Science-fiction author David Brin explains his method of examining the future:
“The top method is simply to stay keenly attuned to trends in the laboratories and research centres around the world, taking note of even things that seem impractical or useless,” says Brin. “You then ask yourself: ‘What if they found a way to do that thing ten thousand times as quickly/powerfully/well? What if someone weaponised it? Monopolised it? Or commercialised it, enabling millions of people to do this new thing, routinely? What would society look like, if everybody took this new thing for granted?'”
Those are good questions, as far as they go. My methodology for examining new developments (especially technologies) is to ask additional questions, some with a decidedly negative slant:
- What if it runs into legal or political problems?
- What if it can be used by criminals?
- What if it raises ethical or religious objections?
- What if people prefer doing it the “old way”?
- What if a cheaper alternative overtakes it?
- What if it’s too expensive to make or distribute (in volume)?
- What if it lacks the necessary ecosystem or support infrastructure?
- What if it runs smack into a counter-trend?
- What if entrenched interests squelch it?
- What if it has unintended consequences?
- What if the roll-out is botched, glitchy, underfunded, embarrassing?
And, when will it emerge from the Hype Cycle‘s “peak of inflated expectations” and “trough of disillusionment”?
The Washington Post asked several political pundits: “What will be the biggest political surprise of 2011?” Here are some of the wild cards of U.S. politics this year:
- Public-sector labor strikes and demonstrations as state/local governments cut budgets. “The same kind of protests that have rocked Paris, London and Rome could erupt in California, New York and Illinois.”
- Efforts to repeal the big health care reform legislation will have the unintended effect of educating the public about the good things in it.
- The consensus that marked the lame-duck congressional session will continue in the new year (e.g., the DREAM immigration act could be passed).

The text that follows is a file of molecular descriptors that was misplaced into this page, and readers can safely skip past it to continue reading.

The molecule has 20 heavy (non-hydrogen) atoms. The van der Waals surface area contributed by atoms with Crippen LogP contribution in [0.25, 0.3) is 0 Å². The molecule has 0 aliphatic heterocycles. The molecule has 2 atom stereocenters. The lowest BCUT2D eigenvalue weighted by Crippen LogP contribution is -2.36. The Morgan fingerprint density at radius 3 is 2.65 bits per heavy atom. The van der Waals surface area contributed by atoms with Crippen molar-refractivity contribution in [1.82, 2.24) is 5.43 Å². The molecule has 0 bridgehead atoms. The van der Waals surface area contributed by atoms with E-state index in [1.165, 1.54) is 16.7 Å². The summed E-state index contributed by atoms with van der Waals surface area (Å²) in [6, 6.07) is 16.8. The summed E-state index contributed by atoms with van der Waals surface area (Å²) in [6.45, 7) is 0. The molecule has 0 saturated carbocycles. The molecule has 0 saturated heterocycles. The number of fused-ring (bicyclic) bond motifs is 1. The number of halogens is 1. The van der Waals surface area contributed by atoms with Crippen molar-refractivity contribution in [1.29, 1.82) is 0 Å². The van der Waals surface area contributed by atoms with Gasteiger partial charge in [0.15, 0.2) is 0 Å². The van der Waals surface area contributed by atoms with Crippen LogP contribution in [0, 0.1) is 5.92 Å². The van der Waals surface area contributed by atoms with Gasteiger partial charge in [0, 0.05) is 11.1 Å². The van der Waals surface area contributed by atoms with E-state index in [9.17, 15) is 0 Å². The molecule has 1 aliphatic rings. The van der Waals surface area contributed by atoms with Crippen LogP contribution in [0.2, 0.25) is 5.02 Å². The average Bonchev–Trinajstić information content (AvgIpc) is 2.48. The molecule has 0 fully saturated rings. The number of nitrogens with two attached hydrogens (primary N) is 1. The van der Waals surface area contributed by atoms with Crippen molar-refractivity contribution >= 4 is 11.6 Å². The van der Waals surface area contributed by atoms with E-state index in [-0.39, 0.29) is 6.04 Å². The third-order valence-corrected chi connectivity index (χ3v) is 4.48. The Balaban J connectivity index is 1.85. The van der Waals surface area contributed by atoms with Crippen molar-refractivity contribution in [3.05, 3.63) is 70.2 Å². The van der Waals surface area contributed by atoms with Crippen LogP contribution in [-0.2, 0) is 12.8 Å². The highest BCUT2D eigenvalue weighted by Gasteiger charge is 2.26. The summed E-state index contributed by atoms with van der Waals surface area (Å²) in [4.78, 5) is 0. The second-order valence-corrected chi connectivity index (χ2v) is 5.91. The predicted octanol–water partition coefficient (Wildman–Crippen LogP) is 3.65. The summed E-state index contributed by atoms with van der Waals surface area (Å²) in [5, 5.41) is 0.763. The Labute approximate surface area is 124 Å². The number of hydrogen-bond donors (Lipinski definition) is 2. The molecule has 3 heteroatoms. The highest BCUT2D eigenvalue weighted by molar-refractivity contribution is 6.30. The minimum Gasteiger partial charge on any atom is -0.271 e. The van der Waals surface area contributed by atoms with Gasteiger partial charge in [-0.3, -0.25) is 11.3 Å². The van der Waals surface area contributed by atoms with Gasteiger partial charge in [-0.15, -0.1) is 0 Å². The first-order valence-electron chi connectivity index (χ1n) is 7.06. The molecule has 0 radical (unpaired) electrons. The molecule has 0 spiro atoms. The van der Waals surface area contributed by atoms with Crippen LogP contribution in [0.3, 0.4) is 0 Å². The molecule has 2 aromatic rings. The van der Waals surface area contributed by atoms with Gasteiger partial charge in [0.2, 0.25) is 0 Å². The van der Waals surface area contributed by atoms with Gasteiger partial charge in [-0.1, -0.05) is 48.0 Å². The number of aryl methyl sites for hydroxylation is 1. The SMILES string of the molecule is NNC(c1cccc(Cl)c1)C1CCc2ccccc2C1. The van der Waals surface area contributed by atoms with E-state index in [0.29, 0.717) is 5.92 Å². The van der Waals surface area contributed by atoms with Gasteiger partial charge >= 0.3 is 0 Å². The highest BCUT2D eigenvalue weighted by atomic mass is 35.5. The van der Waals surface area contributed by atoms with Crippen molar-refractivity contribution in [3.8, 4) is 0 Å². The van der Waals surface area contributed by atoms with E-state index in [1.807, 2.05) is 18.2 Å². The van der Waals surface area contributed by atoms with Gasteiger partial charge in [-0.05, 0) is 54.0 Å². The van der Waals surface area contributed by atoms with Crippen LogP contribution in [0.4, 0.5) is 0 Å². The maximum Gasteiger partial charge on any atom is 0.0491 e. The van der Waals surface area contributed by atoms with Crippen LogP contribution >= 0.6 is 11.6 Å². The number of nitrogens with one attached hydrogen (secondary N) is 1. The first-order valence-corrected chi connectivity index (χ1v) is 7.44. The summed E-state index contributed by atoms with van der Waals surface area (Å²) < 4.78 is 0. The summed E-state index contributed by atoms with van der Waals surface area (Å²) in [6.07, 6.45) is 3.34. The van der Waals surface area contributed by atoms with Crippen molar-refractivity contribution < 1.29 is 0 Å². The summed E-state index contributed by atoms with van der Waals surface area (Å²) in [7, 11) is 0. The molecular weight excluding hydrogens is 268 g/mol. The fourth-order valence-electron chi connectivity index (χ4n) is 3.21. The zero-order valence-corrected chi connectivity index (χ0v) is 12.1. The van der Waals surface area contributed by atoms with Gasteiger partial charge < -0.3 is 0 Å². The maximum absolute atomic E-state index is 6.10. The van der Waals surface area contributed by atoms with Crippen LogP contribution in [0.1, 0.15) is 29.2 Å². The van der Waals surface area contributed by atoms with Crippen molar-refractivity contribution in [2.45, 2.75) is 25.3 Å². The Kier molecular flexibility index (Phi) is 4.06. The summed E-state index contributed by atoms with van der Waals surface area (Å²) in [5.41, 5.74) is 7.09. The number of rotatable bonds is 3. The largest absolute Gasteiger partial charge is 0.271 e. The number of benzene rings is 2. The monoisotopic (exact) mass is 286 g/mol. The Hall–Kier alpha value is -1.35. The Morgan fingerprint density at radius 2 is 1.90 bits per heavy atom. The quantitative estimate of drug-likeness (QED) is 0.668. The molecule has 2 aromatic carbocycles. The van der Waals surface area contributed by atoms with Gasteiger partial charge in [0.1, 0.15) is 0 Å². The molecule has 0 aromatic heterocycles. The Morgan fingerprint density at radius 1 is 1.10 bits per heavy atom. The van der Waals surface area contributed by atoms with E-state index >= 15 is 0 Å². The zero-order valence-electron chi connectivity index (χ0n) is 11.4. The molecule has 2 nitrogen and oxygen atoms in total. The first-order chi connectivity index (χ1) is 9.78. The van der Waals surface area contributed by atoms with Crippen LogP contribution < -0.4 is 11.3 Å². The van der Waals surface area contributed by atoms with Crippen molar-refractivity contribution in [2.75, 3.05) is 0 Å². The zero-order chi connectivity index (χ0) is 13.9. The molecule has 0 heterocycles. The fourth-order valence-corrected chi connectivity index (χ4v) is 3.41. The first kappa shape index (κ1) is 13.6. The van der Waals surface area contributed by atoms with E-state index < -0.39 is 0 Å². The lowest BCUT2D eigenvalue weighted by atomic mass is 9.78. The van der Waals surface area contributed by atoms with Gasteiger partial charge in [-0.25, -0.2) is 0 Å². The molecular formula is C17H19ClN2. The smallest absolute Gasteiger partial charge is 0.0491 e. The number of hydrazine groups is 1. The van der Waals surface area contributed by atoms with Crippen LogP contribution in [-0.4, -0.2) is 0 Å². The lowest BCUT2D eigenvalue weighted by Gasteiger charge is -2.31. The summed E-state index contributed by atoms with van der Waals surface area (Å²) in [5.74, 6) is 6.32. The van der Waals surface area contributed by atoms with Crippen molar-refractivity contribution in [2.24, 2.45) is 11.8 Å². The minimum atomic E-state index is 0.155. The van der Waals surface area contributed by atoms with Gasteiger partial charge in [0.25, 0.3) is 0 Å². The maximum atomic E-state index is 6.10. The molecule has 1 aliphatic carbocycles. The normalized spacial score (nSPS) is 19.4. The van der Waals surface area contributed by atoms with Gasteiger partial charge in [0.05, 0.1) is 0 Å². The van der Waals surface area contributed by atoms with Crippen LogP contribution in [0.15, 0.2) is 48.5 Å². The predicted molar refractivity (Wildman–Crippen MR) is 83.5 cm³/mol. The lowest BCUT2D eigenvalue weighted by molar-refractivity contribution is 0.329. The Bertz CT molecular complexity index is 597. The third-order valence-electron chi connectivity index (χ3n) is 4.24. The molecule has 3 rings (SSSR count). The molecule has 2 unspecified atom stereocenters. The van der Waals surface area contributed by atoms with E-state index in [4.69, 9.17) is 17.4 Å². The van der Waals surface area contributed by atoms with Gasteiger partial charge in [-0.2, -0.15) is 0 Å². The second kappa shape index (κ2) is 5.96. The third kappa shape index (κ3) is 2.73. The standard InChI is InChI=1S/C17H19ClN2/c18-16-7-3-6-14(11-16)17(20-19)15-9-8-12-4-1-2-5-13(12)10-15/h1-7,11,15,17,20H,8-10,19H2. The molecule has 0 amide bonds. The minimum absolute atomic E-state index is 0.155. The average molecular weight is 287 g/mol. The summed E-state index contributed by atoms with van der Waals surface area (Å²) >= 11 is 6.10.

- The emergence of a potentially serious third-party candidate for president in 2012.
- President Obama will definitely end the war in Afghanistan, while Republicans will have the unpopular position of supporting open-ended commitment.
There’s been some talk of storing massive amounts of carbon dioxide underground in an effort to combat global warming. But the law of unintended consequences may have other ideas. “Sequestration” may not be easy to do because of the potential for triggering small- to moderate-sized earthquakes, according to Stanford geophysicist Mark Zoback. “It may not take a very big earthquake to damage the seal of an underground reservoir that has been pumped full of carbon dioxide.”
The other complication, Zoback said, is that for sequestration to make a significant contribution to reducing carbon dioxide emissions, the volume of gas injected into reservoirs annually would have to be almost the same as the amount of fluid now being produced by the oil and gas industry each year. This would likely require thousands of injection sites around the world.
Researchers worry that an underground network of illicit Botox suppliers would sell the underlying toxin to terrorists hell-bent on contaminating water or food supplies. The anti-wrinkle treatment has a miniscule amount of the lethal toxin, but the same organized crime syndicates making counterfeit Botox could sell the toxin to terrorists. An al-Qaeda training manual discovered in 2001 advocated the use of botulinum toxin in terrorist attacks.
A speck of toxin smaller than a grain of sand can kill a 150-pound adult. A biologist with a master’s degree and $2,000 worth of equipment could easily make a gram of pure toxin, an amount equal to the weight of a small paper clip but enough, in theory, to kill thousands of people.
Source: “Officials fear toxic ingredient in Botox could become terrorist tool,” The Washington Post, 25 January 2010
Implications: The black market in a cosmetic treatment could lead to terrorists contaminating water or food supplies to create mass casualties. Presumably the counterfeiters would sell toxin to the highest bidder. Continue reading “Botox: Bioterrorism threat?”
Gleaned from recent press reports and other sources:
These are boom times for U.S. makers of unmanned military aircraft (drones).
Sample Lab Ltd. opened a “marketing cafe” in Tokyo that lets trend-setting women see and test new products.
With the recession crimping legal budgets, some big companies are insisting on flat-fee payments instead of law firms’ long-standing practice of the “billable hour.”
City “water cops” are handing out citations to people caught wasting water resources in drought-stricken areas.
Lumber mills that produce woods for hardwood floors and maple cabinets have been devastated by the U.S. recession’s double whammy: the housing bust and unavailable credit.
Some hospitals find that owning up to medical errors reduces litigation and helps them learn from their mistakes.
Despite a 25-year effort to improve U.S. education, the latest high-school SAT exam scores are disappointing. Asian-American students are thriving but the SAT gap for blacks and Hispanics widens.
More than half of Somalia’s population needs humanitarian aid, the U.N. says.
Software makers are scrambling to develop cell phone safety applications that prevent texting while driving.
Inexpensive mini-reactors may be an alternative to building giant nuclear powerplants, though there are technical, financial and regulatory hurdles.